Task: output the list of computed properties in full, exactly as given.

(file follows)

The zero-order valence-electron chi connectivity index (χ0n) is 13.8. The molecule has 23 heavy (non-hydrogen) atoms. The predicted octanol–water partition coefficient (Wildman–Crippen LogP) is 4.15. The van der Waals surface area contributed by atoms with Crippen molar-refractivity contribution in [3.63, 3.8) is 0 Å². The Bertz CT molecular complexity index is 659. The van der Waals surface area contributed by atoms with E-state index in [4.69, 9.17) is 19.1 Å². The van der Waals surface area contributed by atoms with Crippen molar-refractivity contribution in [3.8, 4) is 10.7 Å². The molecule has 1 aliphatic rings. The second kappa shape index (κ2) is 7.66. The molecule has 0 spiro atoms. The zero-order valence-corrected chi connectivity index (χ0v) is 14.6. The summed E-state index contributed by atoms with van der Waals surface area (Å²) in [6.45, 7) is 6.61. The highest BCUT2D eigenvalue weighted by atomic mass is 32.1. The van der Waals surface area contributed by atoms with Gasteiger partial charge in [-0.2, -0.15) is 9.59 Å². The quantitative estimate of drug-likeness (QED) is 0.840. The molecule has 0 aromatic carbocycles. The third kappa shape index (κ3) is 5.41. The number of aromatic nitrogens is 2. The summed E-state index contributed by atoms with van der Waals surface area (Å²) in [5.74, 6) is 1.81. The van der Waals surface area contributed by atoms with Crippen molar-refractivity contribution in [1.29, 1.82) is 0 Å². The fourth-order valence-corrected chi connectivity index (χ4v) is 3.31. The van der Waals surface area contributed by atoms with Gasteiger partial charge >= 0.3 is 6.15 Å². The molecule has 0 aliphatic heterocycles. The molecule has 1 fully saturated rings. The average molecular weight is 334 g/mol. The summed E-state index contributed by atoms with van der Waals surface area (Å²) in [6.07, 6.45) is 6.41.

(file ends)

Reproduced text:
The zero-order valence-electron chi connectivity index (χ0n) is 13.8. The molecule has 23 heavy (non-hydrogen) atoms. The predicted octanol–water partition coefficient (Wildman–Crippen LogP) is 4.15. The van der Waals surface area contributed by atoms with Crippen molar-refractivity contribution in [3.63, 3.8) is 0 Å². The Bertz CT molecular complexity index is 659. The van der Waals surface area contributed by atoms with E-state index in [4.69, 9.17) is 19.1 Å². The van der Waals surface area contributed by atoms with Crippen molar-refractivity contribution in [3.8, 4) is 10.7 Å². The molecule has 1 aliphatic rings. The second kappa shape index (κ2) is 7.66. The molecule has 0 spiro atoms. The zero-order valence-corrected chi connectivity index (χ0v) is 14.6. The summed E-state index contributed by atoms with van der Waals surface area (Å²) in [6.45, 7) is 6.61. The highest BCUT2D eigenvalue weighted by atomic mass is 32.1. The van der Waals surface area contributed by atoms with Gasteiger partial charge in [-0.2, -0.15) is 9.59 Å². The quantitative estimate of drug-likeness (QED) is 0.840. The molecule has 0 aromatic carbocycles. The third kappa shape index (κ3) is 5.41. The number of aromatic nitrogens is 2. The summed E-state index contributed by atoms with van der Waals surface area (Å²) in [5.74, 6) is 1.81. The van der Waals surface area contributed by atoms with Crippen molar-refractivity contribution in [1.29, 1.82) is 0 Å². The fourth-order valence-corrected chi connectivity index (χ4v) is 3.31. The van der Waals surface area contributed by atoms with Gasteiger partial charge >= 0.3 is 6.15 Å². The molecule has 0 aliphatic heterocycles. The molecule has 1 fully saturated rings. The average molecular weight is 334 g/mol. The summed E-state index contributed by atoms with van der Waals surface area (Å²) in [6.07, 6.45) is 6.41.